- 1Rootless Chord Voicings16:35
- 2Rootless 251 Progression16:44
- 3Minor 251 Progression16:27
- 4Left Hand Minor 251s19:35
- 5The Minor Line Cliché14:35
- 6In A Sentimental Mood Tutorial Part 108:53
- 7In A Sentimental Mood Tutorial Part 219:09
- 8Body & Soul Tutorial08:57
- 9Body & Soul Part 218:25
- 10My Funny Valentine Part 116:04
- 11My Funny Valentine Part 220:30
- 12Beautiful Love – Victor Young18:05
- 13Have You Met Miss Jones24:58
- 14Rootless Voicings Stride Drill10:40
- 15251 Stride Drill With Rootless Voicings16:11
- 16Practicing Rootless 251s with iRealPro17:53
We start this course by exploring the concept of rootless chord voicings. Rootless voicings are used in an ensemble setting when a bass player is present but they are also very useful in a solo piano context.
Once you understand the construction of major, minor and dominant rootless voicings. You can then put these chords together to create the rootless major 251 progression .
We then look at the minor 251 progression which is more complex than major harmony. Just like the major 251, the minor 251 is very common and is present is most jazz standards. We explore the minor 251 in it’s most basic form and then also introduce an alternative way to play the progression, starting on the -11b5 chord.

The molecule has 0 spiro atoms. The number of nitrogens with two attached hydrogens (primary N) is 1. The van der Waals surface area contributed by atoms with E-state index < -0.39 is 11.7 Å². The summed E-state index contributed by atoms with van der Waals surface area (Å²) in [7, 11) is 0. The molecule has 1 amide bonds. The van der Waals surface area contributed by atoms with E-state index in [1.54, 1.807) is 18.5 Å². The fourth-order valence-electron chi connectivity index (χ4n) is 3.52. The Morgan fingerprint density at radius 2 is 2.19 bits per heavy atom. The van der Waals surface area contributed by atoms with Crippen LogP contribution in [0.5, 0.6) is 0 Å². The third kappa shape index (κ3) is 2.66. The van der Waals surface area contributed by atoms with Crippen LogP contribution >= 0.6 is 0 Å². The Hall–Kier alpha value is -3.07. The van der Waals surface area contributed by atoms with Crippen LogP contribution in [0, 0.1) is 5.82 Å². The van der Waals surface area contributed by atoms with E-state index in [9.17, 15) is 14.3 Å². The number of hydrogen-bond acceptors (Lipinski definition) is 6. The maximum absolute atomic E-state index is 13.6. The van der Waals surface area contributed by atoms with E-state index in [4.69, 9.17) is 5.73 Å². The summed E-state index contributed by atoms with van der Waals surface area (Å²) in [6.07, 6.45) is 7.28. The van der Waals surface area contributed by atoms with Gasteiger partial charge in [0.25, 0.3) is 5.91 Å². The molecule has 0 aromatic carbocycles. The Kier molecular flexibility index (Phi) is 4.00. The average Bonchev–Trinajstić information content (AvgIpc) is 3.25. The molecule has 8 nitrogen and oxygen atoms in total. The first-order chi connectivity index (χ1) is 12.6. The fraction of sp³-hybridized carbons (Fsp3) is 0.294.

It’s important to create an effective practice routine for 251 progressions. We discuss and demo an important piece of software – the iRealPro – and demonstrate how you can practice major 251s using this useful tool.
The final theory lesson in this course is on the minor line cliche which is one of the most common chord progressions in jazz. It’s important to understand how to navigate this important progression.
To finish this course, we apply the theory concepts to 4 famous jazz standards. We start with Duke Ellington’s "In A Sentimental Mood" which is a great tune to work on the minor line cliche.
Next up is a 2 part study of Johnny Green’s "Body & Soul" . We work on left hand voicings and demonstrate how useful these voicings can be.
‘My Funny Valentine’ by Victor Young is perhaps the most famous example of the minor line cliche and a nice tune for practicing minor harmony.
We then look at another number by Victor Young – "Beautiful Love". Written in the key of D Minor, this is a great tune for practicing minor 251s in context of a jazz standard.
These jazz standard lessons also cover altered harmony and upper structure triads and so you should check out that course if you haven’t already.
The final jazz standard study is the beautiful tune "Have You Met Miss Jones" where we explore rootless voicings and a full solo piano arrangement.